In particular, in Mere Christianity, Lewis emphasizes the "Christus Victor" model of Christ's work to the exclusion of the standard Roman Catholic model which holds that Christ was "penalized" by God as a substitute for all those who believe in this theory of penal substitution. Lewis's personal favorite metaphor of the "atonement" was St. Athanasius's "Mystical Theory" which states that what Christ actually did when incarnated was to infuse His deity into humanity, thus giving humanity the thing needed to counteract and overcome the death and impending corruption which were introduced into the human race through Adam. Men who are saved become partakers of this purified humanity. Lewis in Mere Christianity describes this by saying that Christ brought the "Good Infection" that spreads the "Christ-life." This book also describes the operation of St. Maximos's "Vicarious Repentance Theory" of the atonement. In The Lion, the Witch, and the Wardrobe, we see Lewis's adaptation of St. Gregory of Nyssa's "Fishhook Theory" of the atonement whereby Christ conquers Satan by a divine ruse. Lewis constructed his "Space Trilogy" around Irenaeus's "Recapitulation" theory of the work of Christ. Throughout his writing career, Lewis illustrated and affirmed each ancient theory of atonement, while conspicuously ignoring the modern western theory which he described as "immoral" and "a very silly theory" in Mere Christianity.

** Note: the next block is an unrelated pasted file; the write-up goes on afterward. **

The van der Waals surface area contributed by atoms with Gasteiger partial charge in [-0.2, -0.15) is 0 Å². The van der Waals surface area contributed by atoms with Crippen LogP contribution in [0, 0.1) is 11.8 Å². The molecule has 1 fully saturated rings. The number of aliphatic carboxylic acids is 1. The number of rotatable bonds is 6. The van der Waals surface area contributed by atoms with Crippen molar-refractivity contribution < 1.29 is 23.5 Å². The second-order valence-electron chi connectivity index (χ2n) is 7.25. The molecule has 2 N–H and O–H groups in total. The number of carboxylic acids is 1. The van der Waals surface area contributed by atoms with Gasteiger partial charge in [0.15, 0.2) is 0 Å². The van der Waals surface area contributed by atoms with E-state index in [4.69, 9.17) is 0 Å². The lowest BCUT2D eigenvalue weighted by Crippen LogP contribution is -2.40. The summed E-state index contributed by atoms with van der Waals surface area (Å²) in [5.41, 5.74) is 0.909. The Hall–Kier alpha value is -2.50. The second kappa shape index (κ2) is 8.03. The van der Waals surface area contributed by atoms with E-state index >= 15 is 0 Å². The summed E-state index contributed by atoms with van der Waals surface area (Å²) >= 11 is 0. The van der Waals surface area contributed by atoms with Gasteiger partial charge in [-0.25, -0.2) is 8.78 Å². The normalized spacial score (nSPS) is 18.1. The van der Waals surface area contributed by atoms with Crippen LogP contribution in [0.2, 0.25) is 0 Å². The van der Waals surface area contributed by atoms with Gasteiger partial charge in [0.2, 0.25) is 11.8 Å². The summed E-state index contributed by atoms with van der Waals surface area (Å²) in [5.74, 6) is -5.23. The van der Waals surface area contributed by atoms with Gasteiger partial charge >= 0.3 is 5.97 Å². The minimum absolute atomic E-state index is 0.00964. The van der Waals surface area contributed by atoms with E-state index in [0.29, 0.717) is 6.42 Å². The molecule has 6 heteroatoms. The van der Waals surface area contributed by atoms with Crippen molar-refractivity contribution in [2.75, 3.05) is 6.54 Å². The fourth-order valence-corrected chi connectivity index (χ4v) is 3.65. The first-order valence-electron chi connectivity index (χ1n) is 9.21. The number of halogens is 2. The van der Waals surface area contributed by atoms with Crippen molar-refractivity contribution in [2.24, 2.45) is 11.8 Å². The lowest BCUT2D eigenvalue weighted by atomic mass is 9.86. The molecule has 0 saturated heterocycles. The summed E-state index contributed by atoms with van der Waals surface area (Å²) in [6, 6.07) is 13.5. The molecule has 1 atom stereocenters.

In Mere Christianity, Lewis also emphasizes the understanding of salvation as deification to the exclusion of the Roman Catholic and Protestant thought that salvation includes being "pardoned," or "justified" by God. Finally, Lewis did not believe in a penal hell, choosing instead the understanding that "hell" is the unfortunate state of mind of a person who has not developed the capacity for love and joy, regardless of their religion (see The Great Divorce and The Problem of Pain). "The damned are successful rebels to the end, enslaved within the horrible freedom they have demanded. The doors of hell are locked on the inside." (Problem of Pain.) In a parallel fashion, Lewis believed in heaven as the experience of having a heavenly kind of character: "To be the one kind of creature is heaven: that is, it is joy and peace and knowledge and power. To be the other means madness, horror, idiocy, rage, impotence, and eternal loneliness. Each of us at each moment is progressing to the one state or the other." (Mere Christianity) In the entire corpus of Lewis's work, it is impossible to find a statement of belief in "penalties against non-believing sinners," "penal atonement" or any such heterodox ideas.